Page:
Published on March 2nd, 2011 | by Susan Kraemer7
Liquid Air Tested to Store Renewable Energy in UK
Yet another innovative way to store renewable energy is being tested in the UK by a cryogenic company, Highview Power Storage, whose liquid air energy storage could be up to 70% efficient and cost just $1,000 per kilowatt.
Why the race is on to invent storage
Renewable energy without storage does not produce a convenient and steady supply of energy, just as coal, until the railroad was invented, did not. Coal requires an endless supply of mined coal trucked in via railroad to keep producing steadily. Just as coal needed the railroad for its steady supplies of fuel, renewable energy needs to invent storage for a steady supply of variable energy.
With renewables, sometimes there is too much energy for the grid, which cannot handle it. Wind is especially a problem, with some states having to give wind power away for free at night when no one can use it. People may be asleep, but the energy must go somewhere.
How this invention works
The Highview unit would use an unused excess at times of low demand to power refrigeration units to cool air to around -190 °C – which turns air into liquid nitrogen for cryogenic energy storage.
Once the refrigerators, powered by the renewable energy, have chilled the air to a liquid, it is then stored in a tank at ambient pressure – about 1 bar. When electricity is needed, the liquid air is subjected to a pressure of 70 bars and warmed in a heat exchanger.
Rewarming liquid air creates a gas to power a turbine
Just allowing the liquid air to warm again produces a high-pressure gas that can drive a turbine to generate electricity. Using just ambient air heat to warm it, the process recovers around 50% of the electricity that is fed in, but it becomes up to 70% efficient if a source of heat is available. Waste heat could be harnessed inexpensively from a nearby industrial or power plant, and used to heat the cooled air to warmer-than-air temperature for a power boost.
A 300 kilowatt cryogenic energy storage system has been tested for the last nine months, storing and supplying electricity to the UK grid. It has proved proof of concept and that the process is economical, as the supplies needed are inexpensive. Next, Highview plans to build a 3.5 MW, commercial-scale system by late 2012, building it up into an 8 to 10 megawatt storage plant by early 2014.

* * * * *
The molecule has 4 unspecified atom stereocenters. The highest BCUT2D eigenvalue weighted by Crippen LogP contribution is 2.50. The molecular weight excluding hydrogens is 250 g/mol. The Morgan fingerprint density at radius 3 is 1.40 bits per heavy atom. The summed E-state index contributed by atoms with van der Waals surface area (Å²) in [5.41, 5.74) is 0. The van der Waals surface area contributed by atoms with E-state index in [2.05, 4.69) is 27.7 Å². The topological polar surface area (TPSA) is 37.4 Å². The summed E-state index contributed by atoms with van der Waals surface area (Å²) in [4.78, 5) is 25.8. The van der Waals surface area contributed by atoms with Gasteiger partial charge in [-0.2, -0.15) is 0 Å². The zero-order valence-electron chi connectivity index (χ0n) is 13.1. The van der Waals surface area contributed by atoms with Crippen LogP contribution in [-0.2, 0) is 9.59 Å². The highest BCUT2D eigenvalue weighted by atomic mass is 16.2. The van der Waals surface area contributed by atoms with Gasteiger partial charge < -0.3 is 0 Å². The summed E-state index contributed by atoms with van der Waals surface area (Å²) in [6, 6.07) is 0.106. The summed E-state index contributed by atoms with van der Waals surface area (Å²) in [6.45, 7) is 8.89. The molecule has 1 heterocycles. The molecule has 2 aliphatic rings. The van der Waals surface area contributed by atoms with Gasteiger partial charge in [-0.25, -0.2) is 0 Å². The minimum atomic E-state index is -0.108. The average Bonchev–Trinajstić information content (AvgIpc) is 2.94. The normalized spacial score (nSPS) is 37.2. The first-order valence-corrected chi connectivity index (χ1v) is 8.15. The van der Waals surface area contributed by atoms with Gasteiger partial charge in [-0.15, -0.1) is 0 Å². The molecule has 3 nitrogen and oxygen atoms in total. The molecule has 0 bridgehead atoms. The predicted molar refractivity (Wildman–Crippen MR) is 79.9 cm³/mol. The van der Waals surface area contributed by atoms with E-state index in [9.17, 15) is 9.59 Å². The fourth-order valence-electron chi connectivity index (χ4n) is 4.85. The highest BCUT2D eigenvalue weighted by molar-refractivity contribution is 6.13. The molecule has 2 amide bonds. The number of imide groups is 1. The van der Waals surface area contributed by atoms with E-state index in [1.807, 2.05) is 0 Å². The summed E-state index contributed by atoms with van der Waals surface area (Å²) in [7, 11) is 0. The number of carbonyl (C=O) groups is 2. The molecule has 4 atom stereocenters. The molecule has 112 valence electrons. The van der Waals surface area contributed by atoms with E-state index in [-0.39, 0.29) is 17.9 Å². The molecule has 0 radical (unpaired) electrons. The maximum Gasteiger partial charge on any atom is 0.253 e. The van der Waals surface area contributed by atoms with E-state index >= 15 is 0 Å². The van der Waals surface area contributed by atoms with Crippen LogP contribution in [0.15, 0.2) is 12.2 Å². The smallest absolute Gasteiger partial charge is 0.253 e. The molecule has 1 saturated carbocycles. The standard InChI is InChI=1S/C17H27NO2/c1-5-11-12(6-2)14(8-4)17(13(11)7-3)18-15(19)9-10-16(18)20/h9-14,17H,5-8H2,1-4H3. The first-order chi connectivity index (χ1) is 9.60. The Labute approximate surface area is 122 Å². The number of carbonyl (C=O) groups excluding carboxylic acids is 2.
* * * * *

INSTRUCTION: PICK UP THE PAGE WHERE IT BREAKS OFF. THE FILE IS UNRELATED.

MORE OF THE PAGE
Till now, the company has been buying the supplies, but it has now added an on-site liquefaction plant, and will begin producing its own liquid air or cryogenic liquid nitrogen from late March, which will reduce costs.
Other ways to store renewable energy:
Techniques we’ve covered that are being tested so far include
Gravity hydro under rivers: Pump Hydro Underground to Store Wind Power
In caves: For Baseload Wind Cheaper than Fossil Fuels
In boxes: Storing Renewable Energy in Boxes of Air.
In new kinds of batteries: Metal-Air Battery With 11 Times the Energy at Half the Cost?
In hundreds of homes, using thermal energy storage: Maine Residents Get $6,000 to Store Energy as Heat
In ice storage on commercial rooftops, for use in air conditioners: Make Ice at Night to Store Wind Energy
By distributing the storage among multitudes of electric cars (promising, once we have enough electric cars)
Traditionally, energy has only been stored in pumped hydro – only useful when enough gravity-fed water is available. Water is pumped to the top by night-time cheap wind power, and when surges are needed, dropped to activate water turbines.
But as we add more clean renewable energy, additional storage will need to be invented and commercialized to go with it. This will create whole new industries to do that, the way coal created the need to build the trans-continental railroad. (Wind Storage Worth Trillions)
This is why the Obama administration funded the DOE to find and push innovation in this sector (Top ARPA-E Funding Goes to Renewable Storage in “Liquid Battery”) and why states leading the way in renewables are also leading the way in storage. (California Proposes First Renewable Energy Storage Requirements)